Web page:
May 17, 2006

My state does have a reading list!

Posted in Uncategorized at 8:43 pm by mrsmauck

I’ve unearthed the “approved reading list” for Oklahoma! After one of my bunny rabbit webquests that pervade my largely uneventful days here at the office, I discovered the holy grail of reading lists for future English teachers in Oklahoma. Here’s how it went down: I started out at this week’s Carnival of Education over at the Education Wonks blog. One of my many reads was this post on the best sources of education news at This Week in Education. I promptly added to my Favorites list after checking out a few of the articles. The most interesting one today was this one about the terrible state of textbooks in our country. Hmmm…I thought to myself. Approval committees for textbooks? Does Oklahoma have one of these bureaucratic setups? Being no bastion of education innovation, of course we do. And it has a very cryptic website. However, because of my recent experience reading The Da Vinci Code I was able to crack the Oklahoma Textbook Committee’s code and uncover the Holy Grail! By choosing an approved list of textbooks, this committe has tremendous power in determining the curriculum of our classrooms! I was surprised there was no mention of these approved texts in conjunction with Oklahoma’s PASS objectives on the State Deparment of Ed site. This is where the actual content comes from! And I would say that the people who choose our textbooks are probably education pundits, not classroom teachers. Although each district has a textbook committee who selects its school’s texts from textbook caravans, this supposed freedom of choice is really only an illusion. These texts have already been approved by a state entity to correlate with PASS standards. In the article from Education News linked above, a couple crazies are recommending that teachers and districts actually choose their own texts! As rational as this sounds, I do kind of see the state’s point in narrowing the field a bit by finding the texts that best correlate to our standards. However, even that could be a bit an illusion, as the article says textbook companies cater to their biggest customers: Texas and California, which means they end up marketing only super-conservative or super-politically correct textbooks. Hmmm…thank goodness I’ll be an English teacher, where Shakespeare is Shakespeare is Shakespeare, no matter which textbook publisher you buy him from. The generally agreed-upon classics are included on Oklahoma’s list, along with some very cool world lit (Jubilee, Go Tell it on the Mountain, Nervous Conditions, West with the Night), but what about the newest Newbery winners or modern Faulkners and Morrisons? If it’s not on the approved list, which is selected once every six years, teachers have a much smaller chance of talking the admin into buying them with school funds. In our state, school districts are required to use at least 80% of its textbook funds on approved titles.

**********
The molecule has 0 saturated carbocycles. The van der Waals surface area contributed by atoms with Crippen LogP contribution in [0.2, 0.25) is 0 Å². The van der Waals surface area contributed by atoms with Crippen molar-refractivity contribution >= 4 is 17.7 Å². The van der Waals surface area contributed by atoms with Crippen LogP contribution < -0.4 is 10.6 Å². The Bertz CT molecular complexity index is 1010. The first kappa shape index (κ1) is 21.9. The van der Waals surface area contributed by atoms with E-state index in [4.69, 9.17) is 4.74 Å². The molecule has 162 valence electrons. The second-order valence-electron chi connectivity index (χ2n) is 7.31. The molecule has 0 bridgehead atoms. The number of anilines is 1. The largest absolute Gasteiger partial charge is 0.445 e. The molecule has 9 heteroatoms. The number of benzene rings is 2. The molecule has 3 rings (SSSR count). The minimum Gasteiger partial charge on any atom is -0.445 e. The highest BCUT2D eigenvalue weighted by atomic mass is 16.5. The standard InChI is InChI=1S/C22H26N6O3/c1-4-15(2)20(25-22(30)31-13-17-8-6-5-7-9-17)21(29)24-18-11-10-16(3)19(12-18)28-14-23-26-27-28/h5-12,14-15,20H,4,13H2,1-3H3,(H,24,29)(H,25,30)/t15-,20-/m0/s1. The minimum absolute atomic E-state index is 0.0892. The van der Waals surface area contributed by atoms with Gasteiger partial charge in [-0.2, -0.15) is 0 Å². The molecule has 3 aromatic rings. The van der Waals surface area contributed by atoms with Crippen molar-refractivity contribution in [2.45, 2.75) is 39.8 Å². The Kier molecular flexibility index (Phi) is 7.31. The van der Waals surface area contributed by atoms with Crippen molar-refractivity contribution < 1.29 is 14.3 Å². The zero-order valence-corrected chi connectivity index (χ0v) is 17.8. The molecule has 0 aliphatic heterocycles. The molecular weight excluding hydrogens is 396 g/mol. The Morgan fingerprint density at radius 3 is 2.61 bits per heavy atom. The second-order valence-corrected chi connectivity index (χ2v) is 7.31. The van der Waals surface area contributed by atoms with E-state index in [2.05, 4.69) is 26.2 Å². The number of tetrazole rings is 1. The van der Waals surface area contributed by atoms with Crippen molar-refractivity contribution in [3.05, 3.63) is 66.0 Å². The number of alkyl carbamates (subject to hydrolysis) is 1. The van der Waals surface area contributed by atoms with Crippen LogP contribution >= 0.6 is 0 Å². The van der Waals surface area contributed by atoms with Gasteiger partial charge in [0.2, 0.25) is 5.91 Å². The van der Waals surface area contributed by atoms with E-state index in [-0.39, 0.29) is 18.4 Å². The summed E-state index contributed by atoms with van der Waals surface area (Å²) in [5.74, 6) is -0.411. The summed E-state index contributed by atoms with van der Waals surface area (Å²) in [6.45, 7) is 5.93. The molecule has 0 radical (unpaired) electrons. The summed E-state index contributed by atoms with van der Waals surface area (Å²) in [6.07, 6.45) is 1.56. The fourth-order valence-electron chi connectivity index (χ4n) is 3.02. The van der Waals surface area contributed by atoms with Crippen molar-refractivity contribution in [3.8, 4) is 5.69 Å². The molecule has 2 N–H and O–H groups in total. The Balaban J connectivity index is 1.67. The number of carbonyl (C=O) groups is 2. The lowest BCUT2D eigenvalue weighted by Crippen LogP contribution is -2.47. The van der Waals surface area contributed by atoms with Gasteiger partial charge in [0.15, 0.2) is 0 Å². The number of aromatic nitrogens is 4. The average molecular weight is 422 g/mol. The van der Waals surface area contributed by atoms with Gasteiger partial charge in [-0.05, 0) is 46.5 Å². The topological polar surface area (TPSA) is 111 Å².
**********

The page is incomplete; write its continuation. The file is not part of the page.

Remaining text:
My reading list is changing!



  1. Courtney said,

    80% spent on approved books… I would never be able to base what I teach on what they buy. My choices would be limited to about 50 books for grades 9-12. Language of Lit is a pretty good text. I don’t use it much with my honors classes, but it is well balanced, with a plethora of resources. Too many, in my opinion- there are stacks of the consumables growing in my room because I don’t give them out!

    Also, see if there’s a way you can take the temperature of your school district. A whole lot depends on that. I’m planning on doing a research project on banned books that will (hopefully) meet with no objections in my system, but would never fly in most of the surrounding, suburban districts.

  2. Kim said,

    I love the idea of doing a banned books project. Freedom of speech is such an important message. So do you buy your own paperbacks to teach or what?

  3. Courtney said,

    I make the kids buy them- I teach 9th honors and the kids are headed to IB, so they get them. I make them annotate sometimes, so they have to have their own copy- I keep a couple extras of everything that I’ve gotten at used book stores for the kids that really can’t afford them. Sometimes, I will take up money and buy a bulk order for them. That’s quite a pain though!! I’m planning to offer some extra credit this year if they give me their clean copies of what we’ve read so I can build my stash.

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